What medical conditions do doctors most often misdiagnose?

What medical conditions do doctors most often misdiagnose?

| Apr 19, 2021 | Medical Malpractice |

When you go to the doctor or are sick enough to need to visit the emergency room, you hope getting medical help will put you on the path to recovery. You want your doctor to find out what is causing your illness and help you feel better soon. However, doctors sometimes make mistakes when diagnosing patents. Sometimes, doctors miss an important diagnosis.

Unfortunately, about 12 million adults in the United States receive a misdiagnosis each year. In up to 20% of those misdiagnosis cases, doctors fail to recognize a serious illness in their patient in their first diagnosis. Some of the most commonly misdiagnosed illnesses include the following:

  • Cancer, such as lymphoma, breast cancer, sacromas and melanoma
  • Stroke, with symptoms of vision problems, confusion, severe headache or numbness in the face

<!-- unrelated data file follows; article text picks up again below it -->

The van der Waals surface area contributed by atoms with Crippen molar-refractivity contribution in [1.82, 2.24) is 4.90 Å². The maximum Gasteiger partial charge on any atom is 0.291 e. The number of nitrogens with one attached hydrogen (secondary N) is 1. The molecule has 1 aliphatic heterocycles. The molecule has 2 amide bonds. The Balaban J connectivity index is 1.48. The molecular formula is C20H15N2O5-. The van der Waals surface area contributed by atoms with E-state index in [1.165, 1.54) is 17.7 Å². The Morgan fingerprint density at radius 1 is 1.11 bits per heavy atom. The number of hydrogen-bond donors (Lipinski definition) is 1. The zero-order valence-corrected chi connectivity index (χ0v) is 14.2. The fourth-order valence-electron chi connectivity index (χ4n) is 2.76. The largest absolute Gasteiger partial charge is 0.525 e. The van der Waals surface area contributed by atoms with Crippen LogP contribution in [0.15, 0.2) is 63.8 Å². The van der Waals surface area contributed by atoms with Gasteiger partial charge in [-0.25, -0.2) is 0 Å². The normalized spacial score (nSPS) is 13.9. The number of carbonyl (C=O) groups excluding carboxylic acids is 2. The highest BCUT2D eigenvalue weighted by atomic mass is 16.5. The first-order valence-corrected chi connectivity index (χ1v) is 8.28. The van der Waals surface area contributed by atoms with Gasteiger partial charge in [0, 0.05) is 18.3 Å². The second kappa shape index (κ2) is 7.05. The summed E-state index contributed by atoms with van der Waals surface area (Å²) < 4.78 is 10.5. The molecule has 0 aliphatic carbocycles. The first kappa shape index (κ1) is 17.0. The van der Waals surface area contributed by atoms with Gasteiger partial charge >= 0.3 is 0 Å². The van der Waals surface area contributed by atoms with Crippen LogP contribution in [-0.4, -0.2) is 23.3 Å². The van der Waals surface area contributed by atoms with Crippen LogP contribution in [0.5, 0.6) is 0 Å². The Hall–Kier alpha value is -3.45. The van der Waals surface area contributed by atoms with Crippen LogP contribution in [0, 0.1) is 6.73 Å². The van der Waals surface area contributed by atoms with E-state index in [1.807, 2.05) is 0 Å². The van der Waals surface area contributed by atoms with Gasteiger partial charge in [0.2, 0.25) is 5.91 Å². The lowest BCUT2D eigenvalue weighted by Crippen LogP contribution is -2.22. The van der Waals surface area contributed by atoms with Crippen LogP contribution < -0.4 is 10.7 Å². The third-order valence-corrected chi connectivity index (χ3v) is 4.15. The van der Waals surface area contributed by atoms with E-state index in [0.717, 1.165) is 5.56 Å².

• Lupus, a chronic inflammatory disease with symptoms of fatigue; kidney, heart or lung damage; rashes and joint pain
  • Lyme disease, with symptoms of muscle and joint pain, fever, stiffness and fatigue
  • Parkinson’s disease, with symptoms of tremors in hands, arms and legs; stiff muscles and problems with balance or walking
  • Multiple sclerosis, with symptoms of muscle spasms, lack of coordination, balance problems and cognitive impairment
  • Fibromyalgia, with symptoms of anxiety and depression, incapacitating fatigue, increased sensitivity to pain

This is why seeking a second opinion after diagnosis of a serious illness or if your symptoms persist is so important. You want to ensure you find out what really is affecting your health and receive proper treatment.

For those patients who receive a misdiagnosis that causes them actual harm, they have a right to file a medical malpractice claim and recover compensation for damages, including money for:

  • Emergency medical care
  • Medical bills
  • Physical therapy
  • Psychological counseling
  • Lost wages and earning power
  • Pain and suffering
  • Mental anguish
  • Permanent disabilities

An important part of taking care of your health is becoming an advocate for receiving proper care. Sometimes, you have to hold a doctor accountable for a misdiagnosis, not only to get compensation for yourself but to help prevent further misdiagnosis for serious illnesses.